Tuesday, 8 March 2011

Original Sin

I've already outlined the Western Church's concept of original sin, with its dreadful, and entirely logical, consequences. A newborn baby dying unbaptised goes to hell, and there's no salvation outside the church. So someone born into a Muslim community, however holy, is damned for being born in the wrong part of the world.

I don't come across people who really believe all this stuff, though many people still have an exclusive belief which is happy to damn anyone who believes differently from them, and it's not good enough to say that the church once believed it, or that the great Saint So-and-So wrote it, and therefore it's the proper orthodox belief. The church is the people, and if the people reject an idea, it isn't church doctrine. So what do we do with original sin?

Fortunately, there are different views available in the Fathers, who, of course, wrote at a time when ideas like this were taken Really Seriously. The Traducianists claimed that the guilt of original sin was inherited from Adam via our fathers, in the same way as eye colour or a hereditary disease. It wasn't, of course, inherited from our mothers, since they were believed to incubate the man's seed without adding anything of their own. So Jesus, allegedly born of a virgin, without a human father, was conveniently born without original sin. I don't see what we can do with this apart from consigning it to the theological dustbin.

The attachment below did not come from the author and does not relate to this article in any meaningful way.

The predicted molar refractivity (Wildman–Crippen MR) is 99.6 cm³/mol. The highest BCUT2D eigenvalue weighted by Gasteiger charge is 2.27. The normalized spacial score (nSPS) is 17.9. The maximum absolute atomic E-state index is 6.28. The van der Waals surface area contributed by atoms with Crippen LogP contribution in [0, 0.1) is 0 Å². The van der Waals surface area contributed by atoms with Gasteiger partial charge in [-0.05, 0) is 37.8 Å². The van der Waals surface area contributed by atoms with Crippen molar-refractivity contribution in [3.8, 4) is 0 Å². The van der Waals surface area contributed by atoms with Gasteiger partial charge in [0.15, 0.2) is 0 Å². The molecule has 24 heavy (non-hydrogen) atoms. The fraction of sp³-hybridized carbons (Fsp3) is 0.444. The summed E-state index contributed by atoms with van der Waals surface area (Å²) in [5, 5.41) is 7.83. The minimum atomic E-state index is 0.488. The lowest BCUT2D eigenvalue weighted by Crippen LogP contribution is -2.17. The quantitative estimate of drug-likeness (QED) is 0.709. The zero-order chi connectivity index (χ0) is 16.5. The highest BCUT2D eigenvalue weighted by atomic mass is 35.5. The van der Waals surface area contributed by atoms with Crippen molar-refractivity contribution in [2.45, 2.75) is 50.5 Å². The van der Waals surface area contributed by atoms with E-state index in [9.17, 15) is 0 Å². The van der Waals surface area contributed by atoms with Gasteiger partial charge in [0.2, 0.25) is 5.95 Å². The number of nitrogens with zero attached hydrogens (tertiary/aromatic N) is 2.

Then there's creationism. No, not the fundamentalist pseudoscience, but its older namesake. This was the idea that each soul was created free of sin, but that it inevitably becomes polluted by sin. Some of the eastern Fathers; the Gregories, and Chrysostom, taught that newborn babies are without sin. We suffer the effects of Adam's sin, but without inheriting his guilt. Not only do we remain free from the guilt of Adam's sin, but in contrast to the Western Fathers, our will remains free. We can choose not to sin, and if we do so, the guilt is purely ours. It's not completely impossible for someone to remain without sin; Athanasius claimed that Jeremiah and John the Baptist did so. Compared with the Western Fathers, the Eastern are far more optimistic about the human condition. This, I think, is something that can be worked with. No longer are we struggling to reconcile some weird medieval idea with the modern world; rather, we have one that translates rather nicely.

Despite our debates about nature versus nurture, we assume these days that babies are born innocent, and this isn't incompatible with the Eastern Fathers. While we doubtless do have inborn sinful tendencies, nobody that I know of attributes all of them to nurture. There's plenty of evidence, for instance, that dysfunctional families produce dysfunctional children, and that sociopaths have often experienced deprivation or abuse as children. We're all affected to the core of our personalities by the experiences we go through, and we all experience the badness of human beings at a young age. I remember primary school, for instance, as being ruled by the law of the jungle.